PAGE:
• Print
  • Email

Economic Perspectives, Vol. 30, No. 1, 2006
The Decline in Teen Labor Force Participation
By the middle of 2005, the U.S. civilian unemployment rate had fallen to 5 percent, a level many analysts consider consistent with essentially full employment. However, individuals who have become discouraged over their prospects of finding suitable employment and, as a result, have given up looking are not counted among the unemployed. Thus, analysts often look to the labor force participation (LFP) rate, the fraction of the population that is either employed or unemployed as an additional indicator of labor market conditions. In fact, the participation rate declined significantly during and after the 2001 recession and remains well below its 2000 level. This could imply more labor market slack than the unemployment rate suggests. The decline in LFP has been especially great for teenagers.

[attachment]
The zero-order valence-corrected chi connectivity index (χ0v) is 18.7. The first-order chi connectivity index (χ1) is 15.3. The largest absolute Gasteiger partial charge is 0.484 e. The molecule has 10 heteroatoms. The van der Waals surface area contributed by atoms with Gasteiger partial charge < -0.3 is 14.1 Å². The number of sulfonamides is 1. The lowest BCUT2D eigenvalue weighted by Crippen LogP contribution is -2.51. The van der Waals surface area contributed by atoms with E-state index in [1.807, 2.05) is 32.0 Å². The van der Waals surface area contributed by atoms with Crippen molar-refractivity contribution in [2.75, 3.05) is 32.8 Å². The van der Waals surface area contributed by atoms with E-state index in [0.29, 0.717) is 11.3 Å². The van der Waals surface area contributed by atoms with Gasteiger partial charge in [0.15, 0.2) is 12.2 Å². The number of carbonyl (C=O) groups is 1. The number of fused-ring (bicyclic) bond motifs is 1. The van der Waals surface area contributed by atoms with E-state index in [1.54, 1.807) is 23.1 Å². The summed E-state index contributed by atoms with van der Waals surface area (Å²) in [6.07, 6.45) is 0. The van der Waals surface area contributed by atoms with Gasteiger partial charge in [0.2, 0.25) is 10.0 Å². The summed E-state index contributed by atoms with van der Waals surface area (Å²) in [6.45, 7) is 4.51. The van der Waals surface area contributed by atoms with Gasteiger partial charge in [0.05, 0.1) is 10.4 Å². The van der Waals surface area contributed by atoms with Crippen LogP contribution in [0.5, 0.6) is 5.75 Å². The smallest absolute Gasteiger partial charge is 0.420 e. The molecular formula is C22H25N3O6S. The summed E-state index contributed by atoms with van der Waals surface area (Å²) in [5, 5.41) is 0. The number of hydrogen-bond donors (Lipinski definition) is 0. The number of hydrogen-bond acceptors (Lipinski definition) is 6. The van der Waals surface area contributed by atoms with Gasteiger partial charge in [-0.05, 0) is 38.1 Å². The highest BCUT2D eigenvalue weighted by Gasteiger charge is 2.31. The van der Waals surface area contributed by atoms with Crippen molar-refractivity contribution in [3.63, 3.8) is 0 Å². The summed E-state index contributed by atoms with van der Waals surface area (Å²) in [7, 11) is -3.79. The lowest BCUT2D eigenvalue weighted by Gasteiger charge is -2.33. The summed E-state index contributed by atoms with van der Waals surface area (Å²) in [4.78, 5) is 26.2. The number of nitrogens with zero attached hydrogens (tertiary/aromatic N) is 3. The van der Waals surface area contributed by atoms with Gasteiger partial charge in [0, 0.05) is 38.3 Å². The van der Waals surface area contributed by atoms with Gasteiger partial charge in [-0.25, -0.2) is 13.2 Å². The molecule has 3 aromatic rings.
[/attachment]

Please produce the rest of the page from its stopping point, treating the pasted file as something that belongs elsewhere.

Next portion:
Having trouble accessing something on this page? Please send us an email and we will get back to you as quickly as we can.

Federal Reserve Bank of Chicago, 230 South LaSalle Street, Chicago, Illinois 60604-1413, USA. Tel. (312) 322-5322

Copyright © 2024. All rights reserved.

Please review our Privacy Policy | Legal Notices